After a few days in Edgartown, driving “up island” towards Chilmark, I finally understood all the fuss about Martha’s Vineyard. The southwestern half of the island is less populated, more rural with rolling hills, stonewalls, farms and general stores. Turn a corner and you’d swear you’re in the English countryside. And the beaches - the reason that brought me to the Vineyard in the first place - are wilder with dramatic cliffs, rock outcroppings and fewer crowds: absolutely beautiful. Edgartown was a lovely first date, but the villages of West Tisbury, Chilmark and Aquinnah…well they were keepers.
It’s B.Y.O.B. in Chilmark as it’s a dry town… stock up on wine for your stay at MV Wine and Spirits by the airport. The staff is super friendly, knowledgeable and they have a large selection.
When renting a house…visit Beetlebung Farm for fresh produce, eggs and meats. It’s charmingly unmanned, pick what you want, write it down on the yellow pad and leave your money in the tin box.
Everyone claps when the sun goes down in Menemsha. An alternative to dinner is to head down to the beach, bring a bottle of Rose, get some lobsters and watch the sunset on the beach. (Or head to a late dinner after) Don’t think of driving as parking is impossible, instead take the path from the Beach Plum.
Way to go…book a ticket on the frequent ferries from Hyannis, (car reservations must be made well in advance) or avoid the summer traffic to the Cape and head to Quonset Point in Rhode Island to board the boat to Oaks Bluffs, an hour and a half fast ferry.
Stay: The Beach Plum Inn is sweet with just 5 rooms in the main house and 5 cottages scattered over its seven acres. It’s all lush gardens and ocean views of Menemsha Harbor with comfortable, beachy décor and a well-regarded farm to table restaurant that draws crowds for sunset dinners. The biggest bonus: the inn provides parking and walk on passes to both Lucy Vincent and Squibnocket beaches, two of the island's best beaches, private for residents of Chilmark. (Next door, Beach Plum’s sister property, the Menemsha Inn, is larger, more rustic and works well for families with larger cottages.)
On the Way: Driving from the ferry, the airport, or Edgartown, stop for breakfast in West Tisbury at 7a Foods. Order one of their tasty egg sandwiches on a homemade biscuit to eat on the porch with the morning bikers. Get a hippie cookie to enjoy later in the day and their iced coffee, made with a blend of Cocoa Hazelnut from Java Tree. Starting at 11:15 am, 7a starts selling their gourmet sandwiches and salads, perfect for a picnic hamper at the beach. (Vegetarians will be happy ordering the Shitake Umami Tsunami.)
Don’t Miss: Right next door to 7a, Alleys’ General Store has been serving the Vineyard since 1858; browse the aisles for a hit of nostalgia.
Farmers Market: On Wednesdays and Saturdays don’t miss the Farmers Market, held from 9-12, showcasing the goods from more than 40 farmers and purveyors from across the island.
Lunch: After checking into Beach Plum, it’s just a scenic, short walk down a woody path to the beach at Menemsha, a public beach known as the premier spot for sunset on the island. Wander around the working fishing harbor, the colorful fishing boats and shacks present endless photo ops. There is nothing more quintessential New England than eating a lobster on the docks at Larsen’s Fish Market or a basket of fried clams or shrimps at The Bite. Don’t forget to get extra napkins!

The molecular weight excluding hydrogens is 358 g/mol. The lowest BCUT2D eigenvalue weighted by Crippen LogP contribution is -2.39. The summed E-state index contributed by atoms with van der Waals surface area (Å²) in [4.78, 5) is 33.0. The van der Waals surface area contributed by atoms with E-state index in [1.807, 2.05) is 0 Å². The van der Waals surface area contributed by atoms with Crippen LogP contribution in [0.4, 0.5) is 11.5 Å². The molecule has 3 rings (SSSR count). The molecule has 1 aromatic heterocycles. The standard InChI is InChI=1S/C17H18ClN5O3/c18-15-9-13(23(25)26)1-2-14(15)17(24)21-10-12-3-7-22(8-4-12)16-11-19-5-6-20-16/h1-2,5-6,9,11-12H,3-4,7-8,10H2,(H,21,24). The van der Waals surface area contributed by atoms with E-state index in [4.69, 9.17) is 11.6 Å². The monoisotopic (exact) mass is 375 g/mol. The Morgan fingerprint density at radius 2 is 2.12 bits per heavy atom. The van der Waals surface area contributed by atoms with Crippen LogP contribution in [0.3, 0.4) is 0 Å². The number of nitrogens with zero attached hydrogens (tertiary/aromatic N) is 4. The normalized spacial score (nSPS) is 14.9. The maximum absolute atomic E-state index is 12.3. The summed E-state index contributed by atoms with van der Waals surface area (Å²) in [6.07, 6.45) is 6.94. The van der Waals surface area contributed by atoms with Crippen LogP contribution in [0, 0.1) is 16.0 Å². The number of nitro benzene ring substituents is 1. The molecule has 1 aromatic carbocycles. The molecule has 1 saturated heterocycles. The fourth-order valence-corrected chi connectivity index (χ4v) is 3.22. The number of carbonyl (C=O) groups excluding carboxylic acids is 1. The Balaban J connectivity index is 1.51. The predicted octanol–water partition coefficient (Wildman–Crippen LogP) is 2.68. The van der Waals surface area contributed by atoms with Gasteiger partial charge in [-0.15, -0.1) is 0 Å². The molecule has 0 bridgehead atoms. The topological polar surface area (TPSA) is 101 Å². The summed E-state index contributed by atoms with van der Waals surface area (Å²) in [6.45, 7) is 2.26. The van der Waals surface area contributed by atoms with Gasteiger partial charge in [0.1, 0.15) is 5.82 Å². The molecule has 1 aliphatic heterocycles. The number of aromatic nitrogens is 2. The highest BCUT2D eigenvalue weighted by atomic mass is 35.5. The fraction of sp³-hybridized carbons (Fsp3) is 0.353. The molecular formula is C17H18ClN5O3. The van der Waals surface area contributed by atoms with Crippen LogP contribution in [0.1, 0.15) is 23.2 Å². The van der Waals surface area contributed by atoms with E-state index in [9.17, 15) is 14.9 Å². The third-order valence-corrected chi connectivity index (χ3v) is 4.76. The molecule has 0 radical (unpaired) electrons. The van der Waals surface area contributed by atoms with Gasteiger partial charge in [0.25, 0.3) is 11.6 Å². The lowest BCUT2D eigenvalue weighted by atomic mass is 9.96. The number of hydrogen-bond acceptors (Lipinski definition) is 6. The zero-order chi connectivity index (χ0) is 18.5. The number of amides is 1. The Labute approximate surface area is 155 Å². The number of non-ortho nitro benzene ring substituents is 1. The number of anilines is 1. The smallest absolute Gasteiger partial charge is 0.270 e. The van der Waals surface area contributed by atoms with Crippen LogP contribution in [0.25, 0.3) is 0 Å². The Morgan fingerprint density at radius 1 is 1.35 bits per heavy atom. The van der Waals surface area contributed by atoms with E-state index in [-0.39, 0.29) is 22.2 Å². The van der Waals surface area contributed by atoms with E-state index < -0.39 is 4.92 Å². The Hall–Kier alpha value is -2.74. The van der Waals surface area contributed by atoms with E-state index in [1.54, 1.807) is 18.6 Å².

Beach: Load up on beach chairs and umbrellas at the inn and spend the rest of the afternoon at Lucy Vincent Beach--it doesn’t get much better. Take a walk down the beach and don’t be surprised when you get to the stretch of beach that’s clothing optional. Walk back along the clay bluffs admiring the rock formations below.
Dinner: State Road is one of those restaurants that you want to order everything on the menu—and you can’t go wrong—it is a delicious meal, from start to finish, right down to the excellent wines served by the glass.
Provisions: Have breakfast at Beach Plum or head to the Chilmark General Store and eat on the porch. Get some sandwiches and snacks to take to the beach. Buy a few of the 1 lb. bags of Chilmark Coffee Company, made on the island, to bring home.
To the Lighthouse: It’s a beautiful drive to Aquinnah, formerly called Gay Head, to visit the historic lighthouse and the Gay Head Cliffs on the westernmost point of the island. The light was dark for the last few months, as the lighthouse was carefully moved back 120 feet due to eroding cliffs. Climb the small hill past the shops of the Wampanoag Indians for incredible views of the cliffs and ocean below.
Back to the Beach: Another day, another unique beach—that’s what makes Martha’s Vineyard special. Go early to get a spot at the small parking lot of Moshup Beach. It’s a nice 10-minute walk down to the beach. This was my favorite beach; the multi colored cliffs a stunning backdrop, changing colors with the light. It’s also beautiful in the late afternoon. If you want to visit another beach venture to Squibnocket where the surfers hang out.
Dinner: It’s Chef Chris Fischers’ second season at the helm of the restaurant at the Beach Plum, with much of the produce coming from his nearby family’s Beetlebung Farm. At dusk the lawn starts filling with couples sipping wine, children playing ball or chasing the roaming chickens and wild turkeys; all getting ready to watch the day fade away and dine on the seasonal farm to table menu. Or head to Chilmark Tavern, Jenna’s Sprafkin’s casual American bistro, featuring a seasonal, creative menu using mostly local products. Highly recommended!
Don’t Miss: Before returning home, have breakfast at the Art Cliff Diner. Go early to avoid a long wait, it’s popular for a reason—you’ll understand after your meal of spicy chicken hash and eggs, breakfast tacos or delicious fresh made scones or waffles.